Analytical Instrumentation & Environmental Monitoring

Gas analysis in power transformers

September 2020 Analytical Instrumentation & Environmental Monitoring

Power transformers are generally regarded as ‘safe’ pieces of equipment. However, in practice, they can present some quite serious risks. This is due to the large quantities of oil that they contain which is in contact with the high voltage elements. As a consequence of temperature changes and in many cases overheating of the transformer core, various gases can be generated within the transformer oil system. These will tend to accumulate in the space above the oil in the reservoir – which is usually filled with nitrogen. The gases generated include several hydrocarbons and also hydrogen.

During daytime hours the increase in temperature causes the gas space pressure to increase while at the same time the oil expands. Some of this gas dissolves in the oil. During the night, the process reverses: the temperature drops, the oil contracts and the gas space pressure drops. Ideally, all the excess gas would return to the gas space, but frequently an excess remains in the oil which is then considered to be supersaturated. Any mechanical disturbance such as the sudden starting of a pump, a lightning strike, or movement within the windings as a result of a sudden large increase in current, could release the excess gas as bubbles in the oil.

Typical gases that appear in transformers are hydrogen, methane, ethane, ethylene and acetylene. These begin to form at specific temperatures and dissolve within the insulation oil of a power transformer. The types and quantities of the gases that form will depend on the nature of the conditions. The first to appear are hydrogen and methane, which begin to form in small amounts at around 150°C. Thermal decomposition of cellulose materials begins at about 100°C and these processes produce hydrogen, carbon monoxide, carbon dioxide, methane and oxygen. This is a compelling reason why transformers should not be operated above 90°C.

Explosion risk and the Gen5 System

A large percentage of transformer failures are caused by ignition and explosion of these gases. Dissolved gas analysis (DGA) should therefore be a primary maintenance routine for transformer operators. Traditionally, this is carried out by technicians that visit transformers on a regular basis and carry out tests to identify the presence of gases dissolved in the transformer oil. This is an expensive and frequently unreliable procedure. Due to the decreased availability of personnel taking DGA samples – a situation aggravated by the COVID-19 pandemic – many utilities now choose real-time monitoring of transformer dissolved gases.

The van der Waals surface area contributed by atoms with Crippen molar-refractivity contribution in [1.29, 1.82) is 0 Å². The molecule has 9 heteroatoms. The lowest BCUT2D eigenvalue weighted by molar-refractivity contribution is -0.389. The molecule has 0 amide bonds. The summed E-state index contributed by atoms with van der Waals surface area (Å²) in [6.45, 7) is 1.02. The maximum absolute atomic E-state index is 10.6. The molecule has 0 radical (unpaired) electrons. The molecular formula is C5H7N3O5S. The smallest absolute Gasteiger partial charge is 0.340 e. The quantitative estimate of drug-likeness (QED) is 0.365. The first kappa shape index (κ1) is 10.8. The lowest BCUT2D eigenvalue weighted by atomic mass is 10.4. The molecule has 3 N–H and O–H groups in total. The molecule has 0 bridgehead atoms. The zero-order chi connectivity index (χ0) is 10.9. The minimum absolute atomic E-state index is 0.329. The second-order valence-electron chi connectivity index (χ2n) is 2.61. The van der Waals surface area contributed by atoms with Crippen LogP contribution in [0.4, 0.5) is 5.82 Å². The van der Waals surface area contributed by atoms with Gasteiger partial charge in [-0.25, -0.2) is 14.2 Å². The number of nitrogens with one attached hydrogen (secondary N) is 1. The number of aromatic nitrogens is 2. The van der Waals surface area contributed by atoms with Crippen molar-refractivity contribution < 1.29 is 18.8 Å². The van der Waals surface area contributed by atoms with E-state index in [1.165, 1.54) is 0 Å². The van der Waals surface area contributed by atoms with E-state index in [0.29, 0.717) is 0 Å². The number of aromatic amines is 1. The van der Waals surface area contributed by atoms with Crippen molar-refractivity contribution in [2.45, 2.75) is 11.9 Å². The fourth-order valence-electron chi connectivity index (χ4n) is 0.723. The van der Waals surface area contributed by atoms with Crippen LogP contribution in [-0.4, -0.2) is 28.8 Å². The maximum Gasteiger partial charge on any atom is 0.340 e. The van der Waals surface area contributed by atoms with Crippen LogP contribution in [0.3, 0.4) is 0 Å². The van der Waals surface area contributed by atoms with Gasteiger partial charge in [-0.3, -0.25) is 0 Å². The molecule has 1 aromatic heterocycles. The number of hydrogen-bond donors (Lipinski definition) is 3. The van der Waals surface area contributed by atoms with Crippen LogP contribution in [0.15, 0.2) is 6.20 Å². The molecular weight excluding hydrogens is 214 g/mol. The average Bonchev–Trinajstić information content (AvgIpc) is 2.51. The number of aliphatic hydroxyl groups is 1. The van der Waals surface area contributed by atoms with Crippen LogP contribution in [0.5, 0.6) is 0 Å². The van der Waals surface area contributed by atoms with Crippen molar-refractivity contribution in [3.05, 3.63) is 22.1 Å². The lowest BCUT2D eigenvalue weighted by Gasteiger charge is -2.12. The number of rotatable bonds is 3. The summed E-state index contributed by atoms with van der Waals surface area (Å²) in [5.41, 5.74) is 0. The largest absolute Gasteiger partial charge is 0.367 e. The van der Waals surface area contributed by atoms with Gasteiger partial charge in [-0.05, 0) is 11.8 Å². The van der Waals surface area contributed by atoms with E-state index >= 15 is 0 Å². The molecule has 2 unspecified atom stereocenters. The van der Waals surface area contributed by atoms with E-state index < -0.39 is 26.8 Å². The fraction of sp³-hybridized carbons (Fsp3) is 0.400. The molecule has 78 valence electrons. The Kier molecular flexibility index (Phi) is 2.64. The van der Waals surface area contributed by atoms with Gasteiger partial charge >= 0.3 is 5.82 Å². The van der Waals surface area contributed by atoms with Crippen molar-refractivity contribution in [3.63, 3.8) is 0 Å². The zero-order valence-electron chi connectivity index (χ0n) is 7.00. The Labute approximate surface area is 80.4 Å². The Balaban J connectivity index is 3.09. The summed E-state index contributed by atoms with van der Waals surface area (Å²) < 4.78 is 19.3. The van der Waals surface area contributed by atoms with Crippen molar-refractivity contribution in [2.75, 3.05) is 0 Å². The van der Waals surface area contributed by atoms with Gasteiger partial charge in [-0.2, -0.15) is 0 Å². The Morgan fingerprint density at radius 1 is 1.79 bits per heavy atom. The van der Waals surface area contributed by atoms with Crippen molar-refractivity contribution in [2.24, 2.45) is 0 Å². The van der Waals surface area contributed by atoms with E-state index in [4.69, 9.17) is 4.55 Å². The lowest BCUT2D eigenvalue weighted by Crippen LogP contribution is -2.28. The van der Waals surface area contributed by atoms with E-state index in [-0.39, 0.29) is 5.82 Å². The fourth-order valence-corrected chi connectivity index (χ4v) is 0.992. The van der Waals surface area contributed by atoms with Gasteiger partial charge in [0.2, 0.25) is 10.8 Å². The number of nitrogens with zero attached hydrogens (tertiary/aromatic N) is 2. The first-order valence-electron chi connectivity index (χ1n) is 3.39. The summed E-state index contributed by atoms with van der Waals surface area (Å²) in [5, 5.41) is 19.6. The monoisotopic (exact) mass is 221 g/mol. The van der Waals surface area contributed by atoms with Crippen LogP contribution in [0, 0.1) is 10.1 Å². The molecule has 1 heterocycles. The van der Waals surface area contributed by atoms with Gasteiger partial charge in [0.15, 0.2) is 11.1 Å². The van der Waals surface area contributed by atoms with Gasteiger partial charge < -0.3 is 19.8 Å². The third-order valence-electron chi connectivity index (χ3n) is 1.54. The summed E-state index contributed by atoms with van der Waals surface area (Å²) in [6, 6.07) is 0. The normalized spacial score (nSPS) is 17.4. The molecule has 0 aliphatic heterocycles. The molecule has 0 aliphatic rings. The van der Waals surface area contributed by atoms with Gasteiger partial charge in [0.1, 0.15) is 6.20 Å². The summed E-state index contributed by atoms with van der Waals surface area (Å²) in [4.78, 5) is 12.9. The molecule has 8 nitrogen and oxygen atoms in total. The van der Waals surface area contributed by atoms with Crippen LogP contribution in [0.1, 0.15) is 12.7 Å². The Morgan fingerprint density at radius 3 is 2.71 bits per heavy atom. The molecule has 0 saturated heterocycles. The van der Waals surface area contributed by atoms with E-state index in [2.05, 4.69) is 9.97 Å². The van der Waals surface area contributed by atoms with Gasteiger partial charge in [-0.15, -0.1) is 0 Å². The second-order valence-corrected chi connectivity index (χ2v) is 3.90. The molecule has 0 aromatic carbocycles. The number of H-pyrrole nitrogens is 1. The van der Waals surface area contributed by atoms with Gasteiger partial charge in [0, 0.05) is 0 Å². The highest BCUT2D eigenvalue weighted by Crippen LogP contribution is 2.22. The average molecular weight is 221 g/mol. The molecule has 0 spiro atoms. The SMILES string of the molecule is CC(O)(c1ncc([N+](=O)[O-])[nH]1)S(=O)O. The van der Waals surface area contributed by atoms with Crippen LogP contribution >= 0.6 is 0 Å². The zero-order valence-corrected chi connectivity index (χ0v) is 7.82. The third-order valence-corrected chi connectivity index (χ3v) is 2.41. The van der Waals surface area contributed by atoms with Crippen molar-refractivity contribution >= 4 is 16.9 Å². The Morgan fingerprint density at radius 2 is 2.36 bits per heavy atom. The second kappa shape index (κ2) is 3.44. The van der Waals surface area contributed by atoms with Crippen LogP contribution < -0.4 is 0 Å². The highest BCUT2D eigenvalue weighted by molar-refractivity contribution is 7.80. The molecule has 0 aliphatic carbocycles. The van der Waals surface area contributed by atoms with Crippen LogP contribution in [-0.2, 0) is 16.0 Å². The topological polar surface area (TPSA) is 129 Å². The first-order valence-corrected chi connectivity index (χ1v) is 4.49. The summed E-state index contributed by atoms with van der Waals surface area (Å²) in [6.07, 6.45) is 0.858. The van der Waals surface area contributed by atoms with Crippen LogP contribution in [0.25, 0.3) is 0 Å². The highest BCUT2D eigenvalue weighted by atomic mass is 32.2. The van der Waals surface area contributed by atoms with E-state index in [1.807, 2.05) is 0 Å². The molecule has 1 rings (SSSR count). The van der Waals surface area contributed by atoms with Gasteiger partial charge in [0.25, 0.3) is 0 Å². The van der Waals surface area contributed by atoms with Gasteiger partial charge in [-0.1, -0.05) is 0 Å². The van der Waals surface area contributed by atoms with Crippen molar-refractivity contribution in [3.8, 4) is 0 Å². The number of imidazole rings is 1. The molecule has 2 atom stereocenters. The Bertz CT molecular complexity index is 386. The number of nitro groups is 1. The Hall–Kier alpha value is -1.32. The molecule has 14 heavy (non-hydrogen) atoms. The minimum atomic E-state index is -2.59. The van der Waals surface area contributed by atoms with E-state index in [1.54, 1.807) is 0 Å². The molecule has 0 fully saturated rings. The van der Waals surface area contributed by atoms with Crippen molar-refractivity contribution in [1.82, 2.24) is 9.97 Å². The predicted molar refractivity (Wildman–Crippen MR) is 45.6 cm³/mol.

RTS Africa Technologies (RTS) is able to provide DGA analytical instruments designed specifically for real-time monitoring of hydrogen in transformer oil systems.

Tshwane-based RTS is an agent for US-based H2scan, a leading provider of hydrogen sensors and technologies for utilities, which recently announced the increased availability of its Gen5 System, developed specifically for transformer oil DGA and monitoring.

The Gen5 System enables real-time hydrogen monitoring for reduced risk of explosion and catastrophic failure and is ideal for use in distribution transformer applications, including those located in populated areas such as suburbs, under streets and in industrial sites. The system delivers high accuracy sensing at an affordable price with over 15 000 units already installed.

The sensor system works with oil immersed transformers and offers real-time, or step-change monitoring to report hydrogen levels as they fluctuate. It can track hydrogen levels in the transformer oil from 25 ppm to 5000 ppm at oil temperatures up to 105°C. The real-time monitoring is ideal for smaller transformers where power overloads can cause higher temperatures that quickly drive up hydrogen levels.

The Gen5 System incorporates H2scan’s patented auto-calibration technology, requiring no maintenance or recalibration for up to 10 years. Total install or retrofit time is less than one hour. The instrument is IP68 rated and can withstand 14 days submersion in water to a depth of up to 10 metres, making it ideal for underground vault transformers. In the midst of the COVID-19 pandemic, the Gen5 System is a game changer for utilities wanting to eliminate manual sampling and substation visits by maintenance crews.


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